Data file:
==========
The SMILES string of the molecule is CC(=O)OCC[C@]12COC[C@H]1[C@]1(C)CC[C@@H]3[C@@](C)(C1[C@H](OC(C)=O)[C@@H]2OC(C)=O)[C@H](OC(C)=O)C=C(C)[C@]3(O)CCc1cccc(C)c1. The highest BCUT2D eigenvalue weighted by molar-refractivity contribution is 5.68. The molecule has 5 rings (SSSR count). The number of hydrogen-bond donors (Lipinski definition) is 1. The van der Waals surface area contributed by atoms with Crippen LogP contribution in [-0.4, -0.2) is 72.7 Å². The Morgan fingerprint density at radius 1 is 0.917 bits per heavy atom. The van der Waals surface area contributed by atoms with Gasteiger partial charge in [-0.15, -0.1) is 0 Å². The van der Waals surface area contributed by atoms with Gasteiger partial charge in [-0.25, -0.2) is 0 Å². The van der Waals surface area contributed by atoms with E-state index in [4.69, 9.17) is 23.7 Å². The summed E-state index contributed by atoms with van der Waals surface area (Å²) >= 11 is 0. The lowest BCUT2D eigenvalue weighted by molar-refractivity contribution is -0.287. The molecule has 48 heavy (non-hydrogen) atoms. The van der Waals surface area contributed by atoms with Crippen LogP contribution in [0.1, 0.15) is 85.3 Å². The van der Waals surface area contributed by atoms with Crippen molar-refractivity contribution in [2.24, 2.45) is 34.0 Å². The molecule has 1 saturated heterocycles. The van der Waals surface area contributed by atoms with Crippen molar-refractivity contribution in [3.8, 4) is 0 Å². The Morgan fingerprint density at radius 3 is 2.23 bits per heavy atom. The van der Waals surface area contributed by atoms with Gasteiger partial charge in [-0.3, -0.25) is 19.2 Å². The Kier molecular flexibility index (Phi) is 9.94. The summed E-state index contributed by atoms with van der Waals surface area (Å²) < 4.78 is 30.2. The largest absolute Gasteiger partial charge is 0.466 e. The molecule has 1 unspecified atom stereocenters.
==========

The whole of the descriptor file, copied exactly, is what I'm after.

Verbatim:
The SMILES string of the molecule is CC(=O)OCC[C@]12COC[C@H]1[C@]1(C)CC[C@@H]3[C@@](C)(C1[C@H](OC(C)=O)[C@@H]2OC(C)=O)[C@H](OC(C)=O)C=C(C)[C@]3(O)CCc1cccc(C)c1. The highest BCUT2D eigenvalue weighted by molar-refractivity contribution is 5.68. The molecule has 5 rings (SSSR count). The number of hydrogen-bond donors (Lipinski definition) is 1. The van der Waals surface area contributed by atoms with Crippen LogP contribution in [-0.4, -0.2) is 72.7 Å². The Morgan fingerprint density at radius 1 is 0.917 bits per heavy atom. The van der Waals surface area contributed by atoms with Gasteiger partial charge in [-0.15, -0.1) is 0 Å². The van der Waals surface area contributed by atoms with Gasteiger partial charge in [-0.25, -0.2) is 0 Å². The van der Waals surface area contributed by atoms with E-state index in [4.69, 9.17) is 23.7 Å². The summed E-state index contributed by atoms with van der Waals surface area (Å²) >= 11 is 0. The lowest BCUT2D eigenvalue weighted by molar-refractivity contribution is -0.287. The molecule has 48 heavy (non-hydrogen) atoms. The van der Waals surface area contributed by atoms with Crippen LogP contribution in [0.1, 0.15) is 85.3 Å². The van der Waals surface area contributed by atoms with Crippen molar-refractivity contribution in [2.24, 2.45) is 34.0 Å². The molecule has 1 saturated heterocycles. The van der Waals surface area contributed by atoms with Crippen molar-refractivity contribution in [3.8, 4) is 0 Å². The Morgan fingerprint density at radius 3 is 2.23 bits per heavy atom. The van der Waals surface area contributed by atoms with Gasteiger partial charge in [-0.3, -0.25) is 19.2 Å². The Kier molecular flexibility index (Phi) is 9.94. The summed E-state index contributed by atoms with van der Waals surface area (Å²) < 4.78 is 30.2. The largest absolute Gasteiger partial charge is 0.466 e. The molecule has 1 unspecified atom stereocenters.